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  • FIRST POST
    • andyward82
    • By andyward82 1st Dec 17, 4:31 PM
    • 40Posts
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    andyward82
    Buying land from a Neighbour. How do I do this?
    • #1
    • 1st Dec 17, 4:31 PM
    Buying land from a Neighbour. How do I do this? 1st Dec 17 at 4:31 PM
    Hello.Apologies if this is in the wrong sub-forum - please bump it if so...
    I live in a house on a Terraced street. It's away from the road (a terrace) and therefore has no parking. A neighbour who lives close has a very long garden. The far end of the garden is near my front door and has road acccess. I'd like to buy a small section of this garden to use as a parking space for my house. Is this a tricky and expensive procedure or not? How do I go about doing this? Thanks in advance. Andy
Page 1
    • PasturesNew
    • By PasturesNew 1st Dec 17, 4:36 PM
    • 60,988 Posts
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    PasturesNew
    • #2
    • 1st Dec 17, 4:36 PM
    • #2
    • 1st Dec 17, 4:36 PM
    There are a few issues to overcome:

    - he'd need to "split" his deeds to separate out that piece of land from the rest of his land; this would involve any mortgage company approving it if he has a mortgage.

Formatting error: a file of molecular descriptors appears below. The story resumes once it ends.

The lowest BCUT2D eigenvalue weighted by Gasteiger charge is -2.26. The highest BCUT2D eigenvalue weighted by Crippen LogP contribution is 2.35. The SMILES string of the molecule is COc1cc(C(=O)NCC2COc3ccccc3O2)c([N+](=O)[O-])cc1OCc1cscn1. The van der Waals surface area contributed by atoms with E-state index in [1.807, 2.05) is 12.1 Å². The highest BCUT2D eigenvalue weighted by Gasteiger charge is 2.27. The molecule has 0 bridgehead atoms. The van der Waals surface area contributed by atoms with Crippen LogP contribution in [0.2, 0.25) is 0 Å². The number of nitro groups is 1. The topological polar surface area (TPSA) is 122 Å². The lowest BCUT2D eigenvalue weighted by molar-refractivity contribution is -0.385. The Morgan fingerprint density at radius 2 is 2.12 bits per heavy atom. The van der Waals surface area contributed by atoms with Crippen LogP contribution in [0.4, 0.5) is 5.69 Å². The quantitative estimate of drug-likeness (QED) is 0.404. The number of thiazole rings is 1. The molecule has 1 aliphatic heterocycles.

- you and he get a solicitor to do the transaction, it'd be typical for you to pick up the bill for the legals just to ensure you get the land you want and to remove potential barriers to you owning it through the other person not wishing to fork out money. You'd be transferring ownership of the bit of land he'd legally separated from the rest from his ownership to yours.

    - once you have it, is there a dropped kerb? You need a dropped kerb to drive onto it. To get that you need to get permission from the Council (who might not give it if it were, say, on a busy road or too close to a junction, among other random reasons) .... and then you'd need to pay one of their "approved contractors" to do the work, possibly £1k is typical.
    • andyward82
    • By andyward82 1st Dec 17, 7:06 PM
    • 40 Posts
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    andyward82
    • #3
    • 1st Dec 17, 7:06 PM
    • #3
    • 1st Dec 17, 7:06 PM
    Great stuff. Thank you!
    • Cakeguts
    • By Cakeguts 1st Dec 17, 7:19 PM
    • 3,280 Posts
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    Cakeguts
    • #4
    • 1st Dec 17, 7:19 PM